Israeli champs Hapoel Tel-Aviv make their Champions League debut after beating Red Bull Salzburg in the qualifier and are relatively based on unknown Israeli players (I won’t claim to know them) but do have stand-out keeper Nigeria’s Vincent Enyeama who single-handedly tamed Lionel Messi at the World Cup.

Winners: Lyon Runners Up: Schalke 04

Group C – Manchester United, Valencia, Rangers, Bursaspor

Sir Alex Ferguson will be licking his lips at this group. Mark my words. United couldn’t have got a better draw really. Over the summer, United have strengthened slightly with the arrival of Javier Hernandez, the other emerging player from the summer tournament. Other signings include Chris Smalling, who probably isn’t at this level yet, and the man who can’t make a reserve squad. Bebe.

Valencia, in serious debt, offloaded their star players David Villa and David Silva. They aren’t as strong as last year but shouldn’t be overlooked in this group. They should still progress though, since Juan Mata and Ever Banega will finally get their chance to shine, you’d hope. Unai Emery is more than capable of producing great things from this side. Sure they aren’t up there with the other Spanish giants, but still a trip to the Mestalla will be tough for United.

But not as tough as the Turkish trip, the pot 4 team I personally wanted to avoid. A mid-week game away in Turkey is never an ideal situation, but in contrast Arsenal and Chelsea have it worse. Bursaspor won the Turkish league last year, (in fact the first time they have finished in the top 3) and are a slightly unknown quantity, although United scouts should find that they are a side with a lot of decent Turkish players such as Ozan Ipek, a tricky winger. Their manager Ertuğrul Sağlam however led Besiktas to an 8-0 defeat at Anfield two years ago.

Rangers, as Charlie Nicholas rightly said on Sky Sports News, should only realistically look at this as a money-spinner. The squad has effectively been the same for 2 years now, and if last year’s campaign is anything to go by this could go awry for them. James Beattie has joined to bolster the attacking options, but I don’t see Rangers making it far.

Winners: Manchester United Runners-Up: Valencia

Group D – Barcelona, Panathinaikos, FC Copenhagen, Rubin Kazan

Just like Sir Alex, Pep Guardiola will be delighted with today’s proceedings. This should be a cake-walk for Barca with lots of goals.

Barca look frightening this year with the addition of David Villa up front. If he doesn’t bag 30 goals with the supporting cast behind him, he’s a failure. Bold claim, but it should happen really. Also, the fact that Pedro should be even better than his debut season and it looks a lock that Barca will go far in this competition. In fact, they are my pick, although I made similar claims last year. There’s also that Lionel Messi lad too.

Panathinaikos qualify as Greek champions, and they really started to adopt a Franco-Greek Connection with the acquisition of Sidney Govou. He could link up well with top scorer Djibril Cisse in the 4-2-3-1 system, especially with influential Greek captain Giorgos Karagounis in the hole. Other Greek nationals to look out for are Giourkas Seitaridis at right-back and Kostas Katsouranis, both very capable players on their day. Not to forget Gilberto Silva of course, in the holding role and I think possibly Panathinaikos could be this year’s surprise package. Maybe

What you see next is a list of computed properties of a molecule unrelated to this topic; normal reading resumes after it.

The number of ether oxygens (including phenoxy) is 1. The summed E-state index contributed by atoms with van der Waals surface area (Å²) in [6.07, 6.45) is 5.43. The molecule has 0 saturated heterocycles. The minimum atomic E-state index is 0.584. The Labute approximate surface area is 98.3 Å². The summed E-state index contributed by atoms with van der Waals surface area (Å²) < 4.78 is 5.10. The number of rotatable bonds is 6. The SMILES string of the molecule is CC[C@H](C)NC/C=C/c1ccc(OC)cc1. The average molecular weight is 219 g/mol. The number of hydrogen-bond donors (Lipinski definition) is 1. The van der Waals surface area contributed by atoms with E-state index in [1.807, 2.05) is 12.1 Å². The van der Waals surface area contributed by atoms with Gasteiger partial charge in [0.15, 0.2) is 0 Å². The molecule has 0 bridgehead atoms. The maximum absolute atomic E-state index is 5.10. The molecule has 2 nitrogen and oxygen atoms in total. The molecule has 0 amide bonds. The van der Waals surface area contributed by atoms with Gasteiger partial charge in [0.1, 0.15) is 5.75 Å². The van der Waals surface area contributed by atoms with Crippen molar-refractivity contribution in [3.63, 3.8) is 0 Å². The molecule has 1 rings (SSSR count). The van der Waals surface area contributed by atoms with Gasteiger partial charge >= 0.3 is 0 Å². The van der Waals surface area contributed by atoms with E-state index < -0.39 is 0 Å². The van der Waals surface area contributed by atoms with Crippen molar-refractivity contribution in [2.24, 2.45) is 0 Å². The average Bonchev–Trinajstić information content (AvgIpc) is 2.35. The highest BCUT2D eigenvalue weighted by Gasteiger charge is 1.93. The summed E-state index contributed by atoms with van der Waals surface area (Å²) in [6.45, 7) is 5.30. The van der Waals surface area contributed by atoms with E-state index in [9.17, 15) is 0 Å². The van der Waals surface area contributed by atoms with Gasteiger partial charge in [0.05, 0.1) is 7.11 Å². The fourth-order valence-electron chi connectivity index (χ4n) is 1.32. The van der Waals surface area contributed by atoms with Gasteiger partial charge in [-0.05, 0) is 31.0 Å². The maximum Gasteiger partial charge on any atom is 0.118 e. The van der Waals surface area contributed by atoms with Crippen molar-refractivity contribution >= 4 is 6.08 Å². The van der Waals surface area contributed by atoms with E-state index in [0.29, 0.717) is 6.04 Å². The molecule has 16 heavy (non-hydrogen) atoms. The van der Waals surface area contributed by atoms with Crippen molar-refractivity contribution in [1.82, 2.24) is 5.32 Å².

Copenhagen aren’t as good as the side from a few years back, who were in United’s group. But saying that, there are some decent players knocking about particularly young centre-back Mathias Jorgensen who seems destined for a bigger club after scouting from several big clubs. Martin Vingaard is a decent wide midfielder, with a few international caps to his name as well. They also have a few Brazilians, like so many European clubs, such as Cesar Santin who has grabbed 25 goals since his arrival in 2008 and also midfielder Claudemir, signed from Vitessa Arnhem this year, who again looks very good for his age.

Finally, Rubin Kazan who pulled off some astonishing results in last year’s competition, notably that win in the Camp Nou. Can they do the same this year? I highly doubt it is the answer. They aren’t as big a force in Russian football 12 months on although the addition of Obafemi Martins could be pay dividends for them. Turkish journeyman Fatih Tekke, who looks past his best now at 32. Other than that, no real notable names in the squad, and they will be lucky to escape this group

Winners: Barca Runners-up: Panathiniakos

So, after perusing the first 4 groups, I shall return tomorrow to discuss the fates of Arsenal, Chelsea and the scariest group of death I’ve ever seen (weekly hyperbole). I shall leave you with that Rubin Kazan win last year and my new favourite footballer song.



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One Response to Champions League group draw thoughts (Group A-D)

  1. Pingback: Champions League group draw thoughts (Group A-D) « Scissors Kick